There are two events that participate in a buy-sell: the trigger event and the purchase of the shares. Either both can be automatic or optional. The triggering event is usually the termination of the working relationship. In this case, either the shareholder or the company would have the opportunity to trigger the buy-sell by deciding to terminate the employment contract. The company`s ability to terminate could be limited by an employment contract. The triggering event could also be the exercise of an option by both parties without reference to employment. This would depend on whether the dismissed minority shareholder was a “key agent” whose loss harmed the company and the total abandonment of a legitimate commercial purpose – as the Supreme Court found, a very “extreme” situation and very difficult to prove. The burden of proof of a legitimate commercial purpose would likely fall on the majority shareholders/directors who made the termination decision because they owe fiduciary duties to the company. We have no known what the cure would be. If the termination decision violated trust obligations to the company, reinstatement (and repayment) to cancel the illegal transaction would of course be available, but this remedy would make the minority shareholder vulnerable to further repressive behaviour.
The Texas Business Organizations Code would allow a minority shareholder in a tightly managed company to request that the court treat the derivatives action as “direct shareholder action to the benefit of the shareholder.” This relief would be possible if the court found that “justice” requires treatment. If so, the action could be seen as a right to illegitimate termination, which would allow for the recovery of wages and compensation opportunities. In addition, the fair authority of the court could authorize a judicially ordered takeover at a fair price set by the courts. The Supreme Court has made it clear that such a discharge would be possible in accordance with Section 21.563. In other jurisdictions, there is some power that the relief of the burden on the shareholder employee to use a sales contract will result in a breach of the trust obligation. A court found a sufficient fiduciary relationship between the shareholders to justify a revaluation of the purchase price. A court ruled that the purchase price must be reasonable at the time of purchase. To Miller v. Miller, the husband founded a company and had his wife sign a shareholder contract that requires the withdrawal of their shares after the divorce. Two years after the divorce, the woman learned that society was worth much more than she thought. She complained about breaking the agreement and sharing the shares. The jury found that the agreement had a reasonable business purpose, but that it was unfair to the woman.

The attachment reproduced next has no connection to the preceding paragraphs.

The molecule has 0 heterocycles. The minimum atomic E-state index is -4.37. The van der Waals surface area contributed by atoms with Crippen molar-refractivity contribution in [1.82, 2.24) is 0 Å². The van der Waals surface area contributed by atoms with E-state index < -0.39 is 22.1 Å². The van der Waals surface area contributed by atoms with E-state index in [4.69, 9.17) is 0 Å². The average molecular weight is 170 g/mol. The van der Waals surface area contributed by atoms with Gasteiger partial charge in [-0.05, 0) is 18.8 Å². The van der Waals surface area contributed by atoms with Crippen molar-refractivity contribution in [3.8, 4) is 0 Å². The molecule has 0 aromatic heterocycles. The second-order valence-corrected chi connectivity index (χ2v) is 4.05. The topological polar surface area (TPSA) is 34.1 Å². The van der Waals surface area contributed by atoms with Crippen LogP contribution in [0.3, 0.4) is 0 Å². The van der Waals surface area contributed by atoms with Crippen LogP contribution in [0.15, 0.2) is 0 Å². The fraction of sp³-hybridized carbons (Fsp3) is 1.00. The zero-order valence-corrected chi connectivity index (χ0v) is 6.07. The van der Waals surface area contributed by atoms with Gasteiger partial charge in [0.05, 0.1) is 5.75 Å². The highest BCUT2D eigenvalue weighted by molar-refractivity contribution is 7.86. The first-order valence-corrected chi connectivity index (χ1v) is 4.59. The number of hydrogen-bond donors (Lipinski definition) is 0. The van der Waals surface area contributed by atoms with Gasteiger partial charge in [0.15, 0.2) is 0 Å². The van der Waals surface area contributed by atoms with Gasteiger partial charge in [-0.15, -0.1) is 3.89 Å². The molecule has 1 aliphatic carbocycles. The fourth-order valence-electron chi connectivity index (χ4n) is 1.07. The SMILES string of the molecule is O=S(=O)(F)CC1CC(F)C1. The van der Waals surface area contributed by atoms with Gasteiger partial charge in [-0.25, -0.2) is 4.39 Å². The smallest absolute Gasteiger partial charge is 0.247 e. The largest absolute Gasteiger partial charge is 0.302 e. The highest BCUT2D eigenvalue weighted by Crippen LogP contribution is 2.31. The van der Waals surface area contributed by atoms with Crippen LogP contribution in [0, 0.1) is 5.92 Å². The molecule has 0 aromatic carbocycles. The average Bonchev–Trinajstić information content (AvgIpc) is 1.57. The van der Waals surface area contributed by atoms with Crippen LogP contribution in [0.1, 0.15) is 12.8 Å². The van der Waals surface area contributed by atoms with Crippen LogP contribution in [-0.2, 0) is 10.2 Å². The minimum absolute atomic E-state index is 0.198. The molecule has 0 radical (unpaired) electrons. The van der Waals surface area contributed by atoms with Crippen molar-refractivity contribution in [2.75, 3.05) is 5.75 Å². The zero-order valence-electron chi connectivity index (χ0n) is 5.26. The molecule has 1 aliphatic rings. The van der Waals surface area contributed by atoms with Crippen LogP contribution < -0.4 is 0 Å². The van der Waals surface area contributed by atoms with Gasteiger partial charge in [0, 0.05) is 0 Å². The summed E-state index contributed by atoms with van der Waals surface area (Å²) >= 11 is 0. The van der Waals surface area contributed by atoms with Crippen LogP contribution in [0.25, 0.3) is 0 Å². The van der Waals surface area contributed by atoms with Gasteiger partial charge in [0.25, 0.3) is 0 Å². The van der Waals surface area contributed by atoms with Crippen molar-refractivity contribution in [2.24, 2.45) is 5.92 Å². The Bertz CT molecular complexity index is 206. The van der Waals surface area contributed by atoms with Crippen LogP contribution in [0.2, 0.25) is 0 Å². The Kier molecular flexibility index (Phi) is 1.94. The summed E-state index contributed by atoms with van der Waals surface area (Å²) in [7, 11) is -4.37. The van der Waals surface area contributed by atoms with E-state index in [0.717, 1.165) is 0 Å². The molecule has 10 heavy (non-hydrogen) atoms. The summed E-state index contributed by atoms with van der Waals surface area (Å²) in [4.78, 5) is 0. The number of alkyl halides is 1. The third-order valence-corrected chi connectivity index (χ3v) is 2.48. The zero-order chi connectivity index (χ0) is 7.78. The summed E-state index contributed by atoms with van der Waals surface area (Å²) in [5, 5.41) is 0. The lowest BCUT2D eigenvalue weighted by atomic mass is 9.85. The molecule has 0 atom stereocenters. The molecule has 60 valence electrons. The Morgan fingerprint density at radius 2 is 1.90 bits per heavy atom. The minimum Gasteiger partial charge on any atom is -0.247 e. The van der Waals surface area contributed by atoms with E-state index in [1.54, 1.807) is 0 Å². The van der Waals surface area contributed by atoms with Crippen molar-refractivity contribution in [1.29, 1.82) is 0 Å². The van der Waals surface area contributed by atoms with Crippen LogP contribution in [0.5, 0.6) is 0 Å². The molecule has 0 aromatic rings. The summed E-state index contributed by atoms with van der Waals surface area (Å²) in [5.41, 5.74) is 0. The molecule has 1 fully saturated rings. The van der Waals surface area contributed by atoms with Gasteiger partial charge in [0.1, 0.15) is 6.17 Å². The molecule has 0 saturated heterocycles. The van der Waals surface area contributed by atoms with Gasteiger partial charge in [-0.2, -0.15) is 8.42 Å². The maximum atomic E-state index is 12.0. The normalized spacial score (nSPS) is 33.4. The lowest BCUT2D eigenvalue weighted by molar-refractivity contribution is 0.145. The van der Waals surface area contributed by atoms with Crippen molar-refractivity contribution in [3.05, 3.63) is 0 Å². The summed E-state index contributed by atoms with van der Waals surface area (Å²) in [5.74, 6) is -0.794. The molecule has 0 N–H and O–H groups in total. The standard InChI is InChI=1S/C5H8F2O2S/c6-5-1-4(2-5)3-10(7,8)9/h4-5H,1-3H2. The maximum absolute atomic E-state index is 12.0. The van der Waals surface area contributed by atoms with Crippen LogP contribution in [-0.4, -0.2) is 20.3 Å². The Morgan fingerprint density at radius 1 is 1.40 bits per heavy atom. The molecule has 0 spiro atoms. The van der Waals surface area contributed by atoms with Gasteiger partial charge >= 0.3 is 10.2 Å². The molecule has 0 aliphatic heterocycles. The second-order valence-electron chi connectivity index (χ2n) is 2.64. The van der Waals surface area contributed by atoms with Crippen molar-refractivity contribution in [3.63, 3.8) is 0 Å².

The court challenged the resignation. The Dallas Court of Appeal quashed the SS and stated that the controlling shareholder owed trust obligations in the repayment. Gregory G. Brown is an economic litigation lawyer in Irvine, CA. He is an experienced veteran of the jury trial, a State Board Certified Trial Specialist and a member of the American Board of Trial Advocates. As a lawyer for more than 30 years, he has spent hundreds of days as a senior counsel in jury trials across California on fraud, breach of contract, shareholder disputes, breach of trust obligation and many other issues. Brown has received numerous awards and distinctions, including Martindale-Hubbell`s highest honour, a pre-eminent AV rating, which means that his legal skills are “very high level” and that his ethics are “unquestionable.”